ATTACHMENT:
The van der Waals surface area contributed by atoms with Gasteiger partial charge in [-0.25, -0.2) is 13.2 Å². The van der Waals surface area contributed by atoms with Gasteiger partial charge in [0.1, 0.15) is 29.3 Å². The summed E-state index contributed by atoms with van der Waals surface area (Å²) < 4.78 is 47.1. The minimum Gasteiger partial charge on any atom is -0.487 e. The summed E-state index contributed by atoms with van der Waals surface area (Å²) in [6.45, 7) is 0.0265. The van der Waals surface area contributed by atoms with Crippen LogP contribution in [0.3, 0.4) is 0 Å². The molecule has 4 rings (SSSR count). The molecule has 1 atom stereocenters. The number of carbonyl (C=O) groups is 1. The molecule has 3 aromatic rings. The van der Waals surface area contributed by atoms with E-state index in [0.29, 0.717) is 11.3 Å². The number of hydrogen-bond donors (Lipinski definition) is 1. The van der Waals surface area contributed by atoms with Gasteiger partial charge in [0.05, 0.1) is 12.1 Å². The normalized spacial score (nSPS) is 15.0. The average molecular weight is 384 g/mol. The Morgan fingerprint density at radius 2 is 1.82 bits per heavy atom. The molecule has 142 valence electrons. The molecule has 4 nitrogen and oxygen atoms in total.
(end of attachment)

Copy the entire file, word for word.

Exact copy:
The van der Waals surface area contributed by atoms with Gasteiger partial charge in [-0.25, -0.2) is 13.2 Å². The van der Waals surface area contributed by atoms with Gasteiger partial charge in [0.1, 0.15) is 29.3 Å². The summed E-state index contributed by atoms with van der Waals surface area (Å²) < 4.78 is 47.1. The minimum Gasteiger partial charge on any atom is -0.487 e. The summed E-state index contributed by atoms with van der Waals surface area (Å²) in [6.45, 7) is 0.0265. The van der Waals surface area contributed by atoms with Crippen LogP contribution in [0.3, 0.4) is 0 Å². The molecule has 4 rings (SSSR count). The molecule has 1 atom stereocenters. The number of carbonyl (C=O) groups is 1. The molecule has 3 aromatic rings. The van der Waals surface area contributed by atoms with E-state index in [0.29, 0.717) is 11.3 Å². The number of hydrogen-bond donors (Lipinski definition) is 1. The van der Waals surface area contributed by atoms with Gasteiger partial charge in [0.05, 0.1) is 12.1 Å². The normalized spacial score (nSPS) is 15.0. The average molecular weight is 384 g/mol. The Morgan fingerprint density at radius 2 is 1.82 bits per heavy atom. The molecule has 142 valence electrons. The molecule has 4 nitrogen and oxygen atoms in total.